Trustees nix longer spring break proposal

Students might not get a two-week spring break next year.

Trustees voted 5-4 against the budget proposal to extend spring break from one week to two weeks – a move that is expected to save about $500,000 – at a special business committee meeting Wednesday.

District staff have put forward a number of possible cuts to make up an estimated $1.4-million shortfall. Once those are debated and endorsed or rejected at the committee level, the budget goes to a regular board meeting for approval.

David Murchie, business committee chairman, said the budget will not be ready for the board to vote on this week as originally planned because trustees only got through about 10 of the 27 proposed strategies.

Debate over the school calendar change – adding the extra five days holiday to spring break – took up about half of last week’s meeting.

Murchie voted against the two-week break because it means the district is essentially providing less service to students and families, even though minutes are added onto each school day to make up for the extra time off, he said.

“I don’t believe that every school is getting benefits from those extra minutes,” he said. “We’re trying to find money in the wrong spot.”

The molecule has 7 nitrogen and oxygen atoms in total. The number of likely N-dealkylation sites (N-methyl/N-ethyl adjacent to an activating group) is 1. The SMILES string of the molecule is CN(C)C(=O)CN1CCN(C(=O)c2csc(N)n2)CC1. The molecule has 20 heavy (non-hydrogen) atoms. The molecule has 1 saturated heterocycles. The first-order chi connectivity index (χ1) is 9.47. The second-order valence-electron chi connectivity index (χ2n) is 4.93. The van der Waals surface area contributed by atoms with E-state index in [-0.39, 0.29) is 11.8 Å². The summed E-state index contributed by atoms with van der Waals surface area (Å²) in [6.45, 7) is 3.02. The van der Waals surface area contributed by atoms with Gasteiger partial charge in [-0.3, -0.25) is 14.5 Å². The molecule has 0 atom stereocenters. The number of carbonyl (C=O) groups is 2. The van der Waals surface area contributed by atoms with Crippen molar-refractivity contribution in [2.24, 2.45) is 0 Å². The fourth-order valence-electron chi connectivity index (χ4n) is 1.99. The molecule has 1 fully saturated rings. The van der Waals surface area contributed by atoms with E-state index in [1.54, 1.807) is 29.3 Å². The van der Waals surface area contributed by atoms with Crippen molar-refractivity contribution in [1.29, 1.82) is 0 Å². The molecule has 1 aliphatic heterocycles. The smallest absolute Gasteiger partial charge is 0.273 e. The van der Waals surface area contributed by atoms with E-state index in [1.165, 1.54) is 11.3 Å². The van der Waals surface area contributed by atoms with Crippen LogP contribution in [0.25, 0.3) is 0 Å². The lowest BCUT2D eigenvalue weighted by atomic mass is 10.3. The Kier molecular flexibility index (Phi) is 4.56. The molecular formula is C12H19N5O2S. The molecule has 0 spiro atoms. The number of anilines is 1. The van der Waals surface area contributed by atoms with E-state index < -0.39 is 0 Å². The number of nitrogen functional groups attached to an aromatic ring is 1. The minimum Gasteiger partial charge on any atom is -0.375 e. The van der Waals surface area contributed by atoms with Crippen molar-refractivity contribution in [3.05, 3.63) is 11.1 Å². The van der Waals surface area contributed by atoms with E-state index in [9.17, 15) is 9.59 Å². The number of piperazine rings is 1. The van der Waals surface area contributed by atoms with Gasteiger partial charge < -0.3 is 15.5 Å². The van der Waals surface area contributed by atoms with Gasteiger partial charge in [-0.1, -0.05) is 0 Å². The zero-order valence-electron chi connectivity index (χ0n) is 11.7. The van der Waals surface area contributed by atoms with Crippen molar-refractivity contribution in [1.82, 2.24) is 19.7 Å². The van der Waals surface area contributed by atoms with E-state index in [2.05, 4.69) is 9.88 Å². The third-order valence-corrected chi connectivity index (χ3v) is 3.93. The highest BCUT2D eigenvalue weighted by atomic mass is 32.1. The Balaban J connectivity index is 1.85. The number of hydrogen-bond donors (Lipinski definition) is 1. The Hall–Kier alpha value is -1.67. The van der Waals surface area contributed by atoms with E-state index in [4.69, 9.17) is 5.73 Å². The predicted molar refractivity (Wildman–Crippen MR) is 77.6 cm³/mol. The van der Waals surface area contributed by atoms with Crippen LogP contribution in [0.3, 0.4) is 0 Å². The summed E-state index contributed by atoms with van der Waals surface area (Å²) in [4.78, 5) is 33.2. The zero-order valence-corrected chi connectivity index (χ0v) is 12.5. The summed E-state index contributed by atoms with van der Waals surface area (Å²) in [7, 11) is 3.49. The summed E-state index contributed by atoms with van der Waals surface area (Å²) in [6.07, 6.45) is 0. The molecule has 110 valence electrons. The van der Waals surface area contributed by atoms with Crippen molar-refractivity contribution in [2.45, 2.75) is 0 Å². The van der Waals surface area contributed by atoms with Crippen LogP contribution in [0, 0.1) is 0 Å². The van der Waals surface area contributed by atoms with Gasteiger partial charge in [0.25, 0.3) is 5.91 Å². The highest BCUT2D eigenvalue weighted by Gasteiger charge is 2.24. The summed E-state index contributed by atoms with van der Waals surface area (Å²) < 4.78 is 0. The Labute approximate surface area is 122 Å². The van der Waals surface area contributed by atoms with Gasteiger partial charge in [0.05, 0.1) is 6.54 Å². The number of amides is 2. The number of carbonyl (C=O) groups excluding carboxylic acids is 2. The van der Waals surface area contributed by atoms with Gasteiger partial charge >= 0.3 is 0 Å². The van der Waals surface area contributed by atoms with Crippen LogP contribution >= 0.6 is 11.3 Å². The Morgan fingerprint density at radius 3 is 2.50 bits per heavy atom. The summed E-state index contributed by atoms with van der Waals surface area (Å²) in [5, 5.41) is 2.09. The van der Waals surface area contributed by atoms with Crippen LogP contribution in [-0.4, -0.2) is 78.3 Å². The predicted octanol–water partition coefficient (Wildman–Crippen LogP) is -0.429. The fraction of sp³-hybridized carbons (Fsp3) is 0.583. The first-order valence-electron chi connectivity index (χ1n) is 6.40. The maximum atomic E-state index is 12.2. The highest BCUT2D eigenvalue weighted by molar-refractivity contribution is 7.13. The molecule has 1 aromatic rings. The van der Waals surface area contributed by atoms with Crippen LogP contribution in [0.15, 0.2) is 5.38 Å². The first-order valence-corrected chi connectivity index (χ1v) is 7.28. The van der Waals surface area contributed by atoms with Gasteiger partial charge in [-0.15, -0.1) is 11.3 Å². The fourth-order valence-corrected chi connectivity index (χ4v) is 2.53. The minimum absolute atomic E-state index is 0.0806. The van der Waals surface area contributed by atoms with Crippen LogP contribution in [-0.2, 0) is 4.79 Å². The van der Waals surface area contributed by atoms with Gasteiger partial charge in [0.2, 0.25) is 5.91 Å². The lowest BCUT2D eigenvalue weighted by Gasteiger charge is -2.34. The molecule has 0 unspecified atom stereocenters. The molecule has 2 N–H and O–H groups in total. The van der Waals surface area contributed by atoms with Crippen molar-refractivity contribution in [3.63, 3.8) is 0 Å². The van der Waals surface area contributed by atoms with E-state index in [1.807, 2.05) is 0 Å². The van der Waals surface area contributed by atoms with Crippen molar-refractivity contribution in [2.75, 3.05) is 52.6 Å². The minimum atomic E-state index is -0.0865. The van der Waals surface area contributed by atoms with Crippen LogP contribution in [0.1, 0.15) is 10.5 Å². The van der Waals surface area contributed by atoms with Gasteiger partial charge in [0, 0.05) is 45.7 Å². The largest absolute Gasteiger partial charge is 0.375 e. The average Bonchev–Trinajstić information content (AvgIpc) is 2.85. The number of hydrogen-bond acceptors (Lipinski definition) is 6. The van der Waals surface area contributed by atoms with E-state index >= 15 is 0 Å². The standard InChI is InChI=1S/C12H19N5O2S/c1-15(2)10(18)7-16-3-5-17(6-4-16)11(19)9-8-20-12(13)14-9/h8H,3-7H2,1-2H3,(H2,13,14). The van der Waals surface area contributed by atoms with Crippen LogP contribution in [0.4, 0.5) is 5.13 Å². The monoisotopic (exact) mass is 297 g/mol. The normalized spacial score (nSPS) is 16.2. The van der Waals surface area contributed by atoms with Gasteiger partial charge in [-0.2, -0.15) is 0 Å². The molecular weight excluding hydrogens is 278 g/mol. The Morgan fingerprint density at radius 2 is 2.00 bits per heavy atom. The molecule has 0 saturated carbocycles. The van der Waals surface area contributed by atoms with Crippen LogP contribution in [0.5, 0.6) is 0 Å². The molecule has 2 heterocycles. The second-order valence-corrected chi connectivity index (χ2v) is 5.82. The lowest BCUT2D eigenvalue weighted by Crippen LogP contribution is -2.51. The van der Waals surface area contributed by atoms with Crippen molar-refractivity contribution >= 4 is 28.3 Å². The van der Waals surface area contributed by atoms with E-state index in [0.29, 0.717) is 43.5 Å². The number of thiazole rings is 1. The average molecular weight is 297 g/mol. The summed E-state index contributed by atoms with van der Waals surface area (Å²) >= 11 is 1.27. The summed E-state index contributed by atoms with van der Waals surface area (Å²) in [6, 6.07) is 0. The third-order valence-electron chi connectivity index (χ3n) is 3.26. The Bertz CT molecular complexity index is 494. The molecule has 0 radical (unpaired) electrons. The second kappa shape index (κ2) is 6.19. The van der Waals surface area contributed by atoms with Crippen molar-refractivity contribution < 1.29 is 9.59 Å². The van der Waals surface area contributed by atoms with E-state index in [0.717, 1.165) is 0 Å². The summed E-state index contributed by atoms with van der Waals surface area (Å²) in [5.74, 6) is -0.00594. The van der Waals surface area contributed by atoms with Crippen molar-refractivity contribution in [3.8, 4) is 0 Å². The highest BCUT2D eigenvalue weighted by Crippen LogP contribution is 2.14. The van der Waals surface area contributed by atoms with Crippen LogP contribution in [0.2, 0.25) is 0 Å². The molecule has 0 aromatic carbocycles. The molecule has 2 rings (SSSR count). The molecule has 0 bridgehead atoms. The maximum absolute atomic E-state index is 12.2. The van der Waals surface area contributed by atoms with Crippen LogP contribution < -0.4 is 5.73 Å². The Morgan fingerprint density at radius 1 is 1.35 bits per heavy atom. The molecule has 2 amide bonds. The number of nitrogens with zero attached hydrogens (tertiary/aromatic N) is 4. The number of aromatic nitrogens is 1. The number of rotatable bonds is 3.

Trustee Jamie Brennan disagreed with the vote against the extended spring break.

“It was frustrating because the added week to spring break, although it’s a hardship for some people, lets us avoid making those deeper cuts,” he said.

The committee decided not to endorse the proposed cut to the therapeutic swim program or reorganization of the budget that provides services to vulnerable students, which would reduce 3.43 child, youth and family support worker positions as well as the hours of community school coordinators to pay for an early literacy project and community school supervisor.

A decision on whether to endorse the proposal to reduce an additional 2.57 child, youth and family support worker positions from the Student Support Services budget was deferred to a later meeting. The proposed reduction of the six support worker positions – separate budget strategies because the positions are funded from two different areas of the district’s budget – would mean elimination of those services at the elementary school level, a proposal that many employees and community members took issue with at a recent public meeting.

Trustees accepted several proposals, including: reducing school-based administrators, education assistants, supplies and equipment budgets, and the early years coordinator position; use of electronic media instead of print for some communications; and eliminating the secondary school staffing supplement for senior courses outside of the regular timetable.

Brennan said trustees are also in favour of maintaining a teacher-librarian ratio of one librarian for every 850 students, but nixed adding more library clerk time to make up for the loss of a part-time teacher-librarian due to declining enrolment.

The business committee resumes budget discussions at a special meeting on Thursday (April 28).